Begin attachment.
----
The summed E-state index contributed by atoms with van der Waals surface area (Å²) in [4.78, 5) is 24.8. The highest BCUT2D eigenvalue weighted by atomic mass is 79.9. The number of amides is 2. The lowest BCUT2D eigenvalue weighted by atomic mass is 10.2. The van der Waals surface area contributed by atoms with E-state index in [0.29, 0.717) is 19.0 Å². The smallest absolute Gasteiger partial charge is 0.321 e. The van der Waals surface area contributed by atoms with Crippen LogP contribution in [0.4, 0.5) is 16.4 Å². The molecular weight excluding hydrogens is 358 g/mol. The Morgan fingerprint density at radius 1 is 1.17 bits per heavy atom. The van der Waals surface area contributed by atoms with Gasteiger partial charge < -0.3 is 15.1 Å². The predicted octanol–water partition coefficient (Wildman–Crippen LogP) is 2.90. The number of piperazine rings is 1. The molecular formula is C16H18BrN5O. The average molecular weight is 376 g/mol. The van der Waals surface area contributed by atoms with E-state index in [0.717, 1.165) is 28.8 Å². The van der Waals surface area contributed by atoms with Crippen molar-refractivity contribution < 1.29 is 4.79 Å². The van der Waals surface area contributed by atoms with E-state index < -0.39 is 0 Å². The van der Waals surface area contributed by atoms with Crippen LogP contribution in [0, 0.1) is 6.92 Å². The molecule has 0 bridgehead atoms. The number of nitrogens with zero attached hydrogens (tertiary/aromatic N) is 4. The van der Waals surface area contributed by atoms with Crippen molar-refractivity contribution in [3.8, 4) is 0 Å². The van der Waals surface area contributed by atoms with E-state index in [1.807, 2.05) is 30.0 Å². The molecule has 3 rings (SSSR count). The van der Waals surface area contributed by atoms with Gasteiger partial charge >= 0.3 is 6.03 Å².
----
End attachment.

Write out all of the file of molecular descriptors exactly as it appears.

The summed E-state index contributed by atoms with van der Waals surface area (Å²) in [4.78, 5) is 24.8. The highest BCUT2D eigenvalue weighted by atomic mass is 79.9. The number of amides is 2. The lowest BCUT2D eigenvalue weighted by atomic mass is 10.2. The van der Waals surface area contributed by atoms with E-state index in [0.29, 0.717) is 19.0 Å². The smallest absolute Gasteiger partial charge is 0.321 e. The van der Waals surface area contributed by atoms with Crippen LogP contribution in [0.4, 0.5) is 16.4 Å². The molecular weight excluding hydrogens is 358 g/mol. The Morgan fingerprint density at radius 1 is 1.17 bits per heavy atom. The van der Waals surface area contributed by atoms with Gasteiger partial charge < -0.3 is 15.1 Å². The predicted octanol–water partition coefficient (Wildman–Crippen LogP) is 2.90. The number of piperazine rings is 1. The molecular formula is C16H18BrN5O. The average molecular weight is 376 g/mol. The van der Waals surface area contributed by atoms with E-state index in [0.717, 1.165) is 28.8 Å². The van der Waals surface area contributed by atoms with Crippen molar-refractivity contribution < 1.29 is 4.79 Å². The van der Waals surface area contributed by atoms with E-state index < -0.39 is 0 Å². The van der Waals surface area contributed by atoms with Crippen LogP contribution in [0, 0.1) is 6.92 Å². The molecule has 0 bridgehead atoms. The number of nitrogens with zero attached hydrogens (tertiary/aromatic N) is 4. The van der Waals surface area contributed by atoms with Crippen molar-refractivity contribution in [3.8, 4) is 0 Å². The van der Waals surface area contributed by atoms with E-state index in [1.807, 2.05) is 30.0 Å². The molecule has 3 rings (SSSR count). The van der Waals surface area contributed by atoms with Gasteiger partial charge >= 0.3 is 6.03 Å².